Diagnosed With Advanced Colorectal Cancer, Young UK Researcher Fights Back
LEXINGTON, Ky. (June 24, 2021) — Early in the evening of May 30, 2020, UK HealthCare trauma surgeon Dr. Zachary Warriner prepared an emergency operation to figure out the cause of a bowel obstruction. His patient, a 27-year old man, had come into the emergency department earlier that day with the vague symptoms of severe belly pain and nausea.
“He was in pretty significant discomfort,” said Warriner, assistant professor in the University of Kentucky College of Medicine Department of Surgery. “He was miserable and looking for some kind of relief.”
When a CT scan confirmed the blockage, Warriner’s team first tried a less invasive approach, attempting to use a colonoscope to pass the blockage and alleviate the pressure in his intestines. After attempting the procedure with various scopes to no avail, the surgery team had no choice but to open him up for an exploratory laparotomy to see exactly what was going on.
Around 1 in the morning, Warriner contacted the pathologist on call with bad news: he needed a tumor biopsy.
This young patient, who had no family history of cancer, was diagnosed with a worst-case scenario: advanced colorectal cancer that had eroded through the wall of his colon and had spread to the lining of his abdominal cavity.
For about a week, UK chemistry doctoral student Yueming “Ronnie” Wu felt a little “off” — some stomach pains, a little constipation. Nothing too severe, and nothing necessarily out of the ordinary. With Memorial Day coming up, the Sanders-Brown Center on Aging researcher made plans to visit his girlfriend and her family for the long weekend. But that Thursday prior, his mild discomfort rapidly turned into full-blown illness.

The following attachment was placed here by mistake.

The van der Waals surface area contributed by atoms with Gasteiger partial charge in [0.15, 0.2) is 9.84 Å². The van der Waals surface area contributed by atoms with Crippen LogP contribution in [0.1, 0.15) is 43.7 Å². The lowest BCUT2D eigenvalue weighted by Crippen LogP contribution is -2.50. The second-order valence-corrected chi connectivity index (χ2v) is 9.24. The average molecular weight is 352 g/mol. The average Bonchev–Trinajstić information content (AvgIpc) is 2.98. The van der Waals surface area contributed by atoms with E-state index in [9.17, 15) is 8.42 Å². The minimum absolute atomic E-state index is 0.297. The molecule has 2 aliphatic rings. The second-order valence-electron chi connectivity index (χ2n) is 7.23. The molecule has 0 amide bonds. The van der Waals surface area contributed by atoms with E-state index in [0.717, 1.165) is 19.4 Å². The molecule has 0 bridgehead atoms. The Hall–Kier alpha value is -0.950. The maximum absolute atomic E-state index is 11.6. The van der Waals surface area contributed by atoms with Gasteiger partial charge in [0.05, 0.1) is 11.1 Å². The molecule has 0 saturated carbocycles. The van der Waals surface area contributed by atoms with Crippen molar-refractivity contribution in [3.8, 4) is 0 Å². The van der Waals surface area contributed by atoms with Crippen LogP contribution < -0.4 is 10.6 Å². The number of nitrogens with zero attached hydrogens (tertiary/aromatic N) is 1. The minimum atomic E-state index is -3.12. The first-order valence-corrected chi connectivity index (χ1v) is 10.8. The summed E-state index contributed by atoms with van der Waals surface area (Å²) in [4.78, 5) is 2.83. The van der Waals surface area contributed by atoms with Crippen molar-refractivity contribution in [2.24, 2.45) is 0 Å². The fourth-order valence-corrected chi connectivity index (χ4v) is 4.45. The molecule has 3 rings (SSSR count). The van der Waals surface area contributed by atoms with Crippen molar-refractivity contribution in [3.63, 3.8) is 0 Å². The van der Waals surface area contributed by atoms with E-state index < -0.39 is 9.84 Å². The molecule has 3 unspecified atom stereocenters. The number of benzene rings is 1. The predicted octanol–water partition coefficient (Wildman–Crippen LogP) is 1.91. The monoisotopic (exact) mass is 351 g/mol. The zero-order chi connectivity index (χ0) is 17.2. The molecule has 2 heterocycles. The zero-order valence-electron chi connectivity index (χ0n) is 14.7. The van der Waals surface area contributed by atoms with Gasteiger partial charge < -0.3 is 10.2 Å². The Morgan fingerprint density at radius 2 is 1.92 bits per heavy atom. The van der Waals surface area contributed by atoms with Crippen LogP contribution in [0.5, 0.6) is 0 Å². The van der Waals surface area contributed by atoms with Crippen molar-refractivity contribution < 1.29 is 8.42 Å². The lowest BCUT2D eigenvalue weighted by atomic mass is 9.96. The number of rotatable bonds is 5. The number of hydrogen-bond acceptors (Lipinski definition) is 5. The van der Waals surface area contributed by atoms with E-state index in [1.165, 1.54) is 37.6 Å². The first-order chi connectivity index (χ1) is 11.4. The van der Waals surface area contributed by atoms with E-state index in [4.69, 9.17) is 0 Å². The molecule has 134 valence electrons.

“I began to throw up for two days, pretty much nonstop,” he said. “At the beginning, I thought it was just IBS (irritable bowel syndrome), so I just went to see the doctor at the emergency department, and they did a couple of tests and an ultrasound.”
In UK Chandler Hospital’s Emergency Department, Wu was first seen by Dr. Andrew Bernard, UK division chief of acute care surgery and trauma and professor of surgery in the UK College of Medicine. Bernard immediately ordered tests to rule out common health issues, like gallstones or indigestion.
“He didn’t really fit the model for gallbladder trouble — young, healthy guy with bloating and some belly pain,” Bernard said. “And we knew it was a possibility, but we certainly weren’t thinking it was cancer.”
Wu’s pain worsened and his abdomen became distended, swelling to the point where he describes pressing his hand against it like “pushing against a wall.” Further testing showed a narrowing in the colon, Bernard says, and the decision to take Wu to surgery was made. Bernard and Warriner met with Wu late in the afternoon to tell him he would be going into surgery that evening.